South Africa, Gauteng: municipal offices barricaded in service delivery protest…KwaZulu Natal: service delivery protests block roads in 2 areas of Durban “Protesters burned tyres, stoned vehicles and blockaded the road in the Ridgeview Road in the Cato Manor area. Durban Metro Police spokesman, Senior Superintendent Parboo Sewpersad said: “Protesters threw also threw rocks, chairs and sofas onto the freeway”. Community Policing Forum groups and Rescue Care paramedics who were on scene also reported that a bus had been burned….around 70 people were involved in the protest action…. protests were also reported this morning in Sydenham’s Randles Road when dirt and burning tyres were strewn across the road in the area. It’s believed the disruption extended to Sparks Road towards Shifa Hospital area as well.”
South Africa, Eastern Cape: protesters against electricity cuts blockade roads with burning tyres, etc. “…about 100 residents barricaded the Addo Road in various locations up to the intersection of the R335 and R334 in Motherwell….four municipal vehicles including a truck, a VW Caddy and two bakkies were damaged by an unknown amount of suspects at the Municipal Depot in R335, Motherwell. Damages ranges from broken windows to batteries being stolen. Value undetermined…protest action also erupted on Wednesday morning on the Malabar back road towards Gelvandale.”…KwaZulu Natal: striking water & sanitation workers use bulldozers to dig up road in front of their department’s offices…Western Cape: 2 trucks torched in service delivery protest
South Africa, Gauteng: service delivery protests block highway with burning tyres…local residents hijack construction vehicles to create speed bumps after hit and run accident…KwaZulu Natal: 2 lorries torched…2 others looted, during protests “the protest is a result an industrial action by workers in the area. It was unclear what the protests were about”
South Africa, Pretoria: 2nd day of clashes between service delivery protesters & cops “Hundreds of residents held protests from 5am in the morning that saw all entrances from Stormvoël Road blocked, stones hurled and rubber bullets fired by police.”…protests continue after death of man due to teargas asphyxiation…Mpumalanga: sabotage during electricity workers strike “Eskom…the power utility warned that the generation and distribution of electricity across its network was constrained on Thursday due to acts of alleged sabotage and intimidation that have characterized the current industrial action by members of the trade unions. “There have been several incidents of road blockades, attacks on staff, and wilful damage of electricity infrastructure. As a result, all road coal deliveries have been stopped for security reasons….”…Workers are demanding salary increments of up to 15 percent while Eskom is offering none.”…North-West: roads barricaded to demand release of 5 people arrested for looting chickens…Western Cape: massive housing riots “…residents have described housing riots in the area as a “war zone” or a “hostage situation” as reports started filtering through that more access and entrance points in the coastal holiday town would soon be blocked by protestors. Residents entering or exiting Plett towards Knysna have been redirected via Airport Road as the N2, from the footbridge, had been blocked by rioters. Although unconfirmed at this stage, reports have suggested that Airport Road would also be blocked today. Several schools have been closed as a precautionary measure, and motorists have been warned to careful….The seaside town of Plettenberg Bay, which comes alive during the December holidays, is a place where – like many others on the Western Cape’s picturesque “garden route”, the contrast between rich and poor is stark, and lack of housing and service delivery for the poor has come to a head in the chaotic protests this week. The protests seem to mirror similar actions across the Western Cape in recent weeks. Disgruntled residents living in an area called Esterhof took to the streets over a lack of housing and service delivery. A number of shops were looted and there was a heavy police presence in the community. Calm has since been restored in the area. Demonstrations have also taken place in Vrygrond, Parkwood, the Siqalo informal settlement, Hermanus and Gansbaai”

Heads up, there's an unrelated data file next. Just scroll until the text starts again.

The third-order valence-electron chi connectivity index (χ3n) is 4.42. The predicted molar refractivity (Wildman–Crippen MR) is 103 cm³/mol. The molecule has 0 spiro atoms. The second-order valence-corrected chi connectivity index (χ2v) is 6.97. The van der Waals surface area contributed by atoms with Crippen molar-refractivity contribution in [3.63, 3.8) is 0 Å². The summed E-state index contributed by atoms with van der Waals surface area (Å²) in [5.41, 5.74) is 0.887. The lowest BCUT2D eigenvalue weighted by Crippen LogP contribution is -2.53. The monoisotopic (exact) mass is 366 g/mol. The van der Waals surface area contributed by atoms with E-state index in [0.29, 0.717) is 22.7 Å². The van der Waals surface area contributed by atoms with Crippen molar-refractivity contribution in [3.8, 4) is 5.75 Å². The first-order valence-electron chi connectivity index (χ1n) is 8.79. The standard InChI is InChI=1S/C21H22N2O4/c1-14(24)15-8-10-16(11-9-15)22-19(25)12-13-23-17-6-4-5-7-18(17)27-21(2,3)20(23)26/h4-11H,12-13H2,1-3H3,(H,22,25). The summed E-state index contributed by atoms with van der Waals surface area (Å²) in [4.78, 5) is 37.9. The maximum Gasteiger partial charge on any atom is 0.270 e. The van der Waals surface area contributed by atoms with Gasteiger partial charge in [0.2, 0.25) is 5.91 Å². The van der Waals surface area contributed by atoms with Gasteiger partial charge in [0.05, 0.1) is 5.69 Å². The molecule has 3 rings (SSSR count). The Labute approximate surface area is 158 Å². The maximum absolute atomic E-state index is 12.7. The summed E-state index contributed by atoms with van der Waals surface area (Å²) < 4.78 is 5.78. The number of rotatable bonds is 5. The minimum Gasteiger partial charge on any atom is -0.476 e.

South Africa, Pretoria: area on lock-down as service delivery protesters clash with cops “Eersterust was put on “lockdown”. Upset with what they said was slow service delivery in their community, residents barricaded roads to vent long-standing grievances, which they said continued to fall on deaf ears.Constant electricity cut-offs, high rates and taxes, water restrictions and flawed RDP processes count among the issues residents are angry about. Hundreds of residents held protests from 5am, which saw all entrances on Stormvoël Road blocked, stones hurled by residents and rubber bullets fired by police.Residents who tried to get to work were turned back, but schoolchildren were given a free pass in and out the township. The City suspended its morning Mamelodi Bus Service operations in Eersterust because of the violence. Protests intensified throughout the day. Police retaliated with rubber bullets and tear gas when protesters hurled rocks, smashing the windows of police vehicles, and also striking some journalists. Law enforcement was forced to beef up numbers and a massive contingent was brought in, which included members of the SAPS and metro police….The police fired rubber bullets and tear gas to try to disperse the crowd. Youths burnt rubble and tyres along Stormvoël Road. Some residents claimed that corruption had infiltrated the municipality, accompanied by nepotism and the flouting of procurement processes. Others complained about the lack of job opportunities. They said it was a failure to recognise coloureds as a legitimate community. …“We refuse to be harassed. We won’t back down until our demands are met” “